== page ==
It's a bit touristy, but Nashville's downtown is well worth seeing. Everything's withing walking distance.

It’s a bit touristy, but Nashville’s downtown is well worth seeing. Everything’s withing walking distance.

The main drag in the area seemed to the section of Broadway southwest of the Cumberland River. Even during the daytime hours, plenty of honky tonks, bars, and restaurants had live music and large crowds. I’d liken it to a small country version of Austin’s famous South by Southwest festival. Nashville had a very balanced feel, equal parts past and present.

Look closely and you'll notice the horse is urinating all over the street.  In L.A., that sort of thing is usually done by a human...

Look closely and you’ll notice the horse is urinating all over the street. In L.A., that sort of thing is usually done by a human…

I recently read an article about the decline of neon signage in the United States and how Los Angeles has some of the greatest examples of neon artwork. Apparently LED lighting is so much cheaper that the it’s rapidly relegating neon to the past. As a result of the article, I’ve been on the lookout for neon signs and noticed that the Broadway area has plenty of high-quality examples. There’s something “vintage” about neon that fits in really well down there.

The old brick facades and colorful neon signs go perfectly together.

The old brick facades and colorful neon signs go perfectly together.

We spent the first part of the day exploring Centennial Park, which is directly adjacent to Vanderbilt University. While we didn’t venture onto the campus, Vanderbilt was recently accorded the distinction of having the happiest students of any major university by The Princeton Review.

There are quite a few Confederate war memorials sprinkled around the area. This one caught my eye for some reason. I’m sure the locals walk by these every day without much of a thought, but it’s something a SoCal native would never see back home.

Civil war memorials like this one can be found throughout the city.

Civil war memorials like this one can be found throughout the city.

Built for the Tennessee Centennial Exposition in 1897, one of the park’s most notable features is a full-scale replica of the Parthenon. Though the building is new when compared to the Greek original, at 117 years old, it’s still quite historic by west coast standards. I’ve been to the Acropolis before, and the ancient Parthenon is more rubble than structure, so it’s fascinating to see what it looked like before being destroyed in a 17th century explosion.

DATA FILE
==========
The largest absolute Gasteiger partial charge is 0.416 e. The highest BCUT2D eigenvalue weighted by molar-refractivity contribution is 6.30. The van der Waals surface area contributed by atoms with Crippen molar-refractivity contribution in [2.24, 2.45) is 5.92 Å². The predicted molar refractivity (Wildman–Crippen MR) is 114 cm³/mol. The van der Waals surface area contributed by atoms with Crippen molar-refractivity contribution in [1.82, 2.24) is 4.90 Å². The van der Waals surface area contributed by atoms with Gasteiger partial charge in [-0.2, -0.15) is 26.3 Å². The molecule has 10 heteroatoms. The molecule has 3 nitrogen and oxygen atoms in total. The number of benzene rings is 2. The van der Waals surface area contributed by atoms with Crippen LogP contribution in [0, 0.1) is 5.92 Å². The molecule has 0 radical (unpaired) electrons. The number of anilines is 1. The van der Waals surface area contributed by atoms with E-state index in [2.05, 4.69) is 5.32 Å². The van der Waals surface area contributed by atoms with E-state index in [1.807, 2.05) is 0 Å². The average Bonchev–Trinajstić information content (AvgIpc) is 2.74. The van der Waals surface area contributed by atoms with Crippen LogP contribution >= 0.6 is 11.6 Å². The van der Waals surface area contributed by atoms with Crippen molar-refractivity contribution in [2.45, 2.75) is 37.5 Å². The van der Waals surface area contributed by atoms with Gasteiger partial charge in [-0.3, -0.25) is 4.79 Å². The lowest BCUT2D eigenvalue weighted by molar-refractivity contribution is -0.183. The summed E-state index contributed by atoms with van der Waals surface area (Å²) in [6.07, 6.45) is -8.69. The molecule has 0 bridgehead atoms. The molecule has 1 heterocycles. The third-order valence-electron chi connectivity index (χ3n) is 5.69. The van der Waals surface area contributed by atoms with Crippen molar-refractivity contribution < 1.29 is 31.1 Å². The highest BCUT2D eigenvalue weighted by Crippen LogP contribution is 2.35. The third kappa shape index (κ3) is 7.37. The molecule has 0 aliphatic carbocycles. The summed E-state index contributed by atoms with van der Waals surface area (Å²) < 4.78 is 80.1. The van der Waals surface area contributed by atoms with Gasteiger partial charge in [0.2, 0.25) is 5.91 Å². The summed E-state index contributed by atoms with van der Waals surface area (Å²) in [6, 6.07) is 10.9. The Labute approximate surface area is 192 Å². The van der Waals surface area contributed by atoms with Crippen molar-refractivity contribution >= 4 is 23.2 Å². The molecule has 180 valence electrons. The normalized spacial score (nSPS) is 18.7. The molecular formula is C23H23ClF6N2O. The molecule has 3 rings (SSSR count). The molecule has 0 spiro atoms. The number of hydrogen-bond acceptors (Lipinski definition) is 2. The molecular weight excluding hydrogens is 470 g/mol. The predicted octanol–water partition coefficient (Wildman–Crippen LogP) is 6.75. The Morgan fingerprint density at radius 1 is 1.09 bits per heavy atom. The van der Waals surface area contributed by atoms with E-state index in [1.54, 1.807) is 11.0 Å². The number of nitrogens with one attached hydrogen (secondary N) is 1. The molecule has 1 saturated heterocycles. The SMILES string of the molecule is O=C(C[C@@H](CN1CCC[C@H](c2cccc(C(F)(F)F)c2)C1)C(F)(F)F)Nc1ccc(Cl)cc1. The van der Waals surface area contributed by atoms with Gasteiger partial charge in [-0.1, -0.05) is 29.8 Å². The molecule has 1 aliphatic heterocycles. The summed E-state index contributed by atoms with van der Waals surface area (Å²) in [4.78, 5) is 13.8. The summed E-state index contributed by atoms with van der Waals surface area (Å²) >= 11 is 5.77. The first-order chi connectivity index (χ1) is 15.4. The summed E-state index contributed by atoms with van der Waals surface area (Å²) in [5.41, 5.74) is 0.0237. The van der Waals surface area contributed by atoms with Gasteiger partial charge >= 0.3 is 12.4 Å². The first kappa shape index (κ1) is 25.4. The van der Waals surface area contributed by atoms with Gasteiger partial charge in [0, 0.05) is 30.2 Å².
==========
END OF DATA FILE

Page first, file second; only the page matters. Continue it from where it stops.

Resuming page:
This Parthenon replica gave Nashville the nickname "Athens of the South".

This Parthenon replica gave Nashville the nickname “Athens of the South”.

As a foodie, I’d be remiss in not mentioning Nashville’s culinary scene. Travel & Leisure magazine recently polled it’s readership and ranked Nashville as the best city in America for barbeque. It’s kind of shocking to see Memphis in second place and Kansas City a distant third.

True story: I once flew a Los Angeles-to-New York charter trip where we had a scheduled 90 minute stop in Kansas City. Since the airplane had more that sufficient range to make the transcontinental flight, I was curious about the short layover. It turns out the passenger simply wanted some of that famous Kansas City barbeque for lunch. In fact, he insisted we visit a specific restaurant to sample the vittles for ourselves. Imagine paying for the convenience and speed of chartered flight only to put your whole day on pause to eat lunch. That’s the power of Kansas City barbeque.

Anyway, we sampled the Nashville offerings at Jacks’ BBQ and while it was good, I can’t honestly call the Texas beef brisket great. It was a bit dry and I’d have preferred a bit more smoke on it. Other members of the group seemed to have better luck with the smoked Texas sausage and Tennessee pork shoulder.

Next stop: a week on the Big Island of Hawaii. Assuming the two hurricanes barreling toward it get out of the way, that is…

Fueling the GA Economy

The Million Air fixed base operator at San Bernardino, CA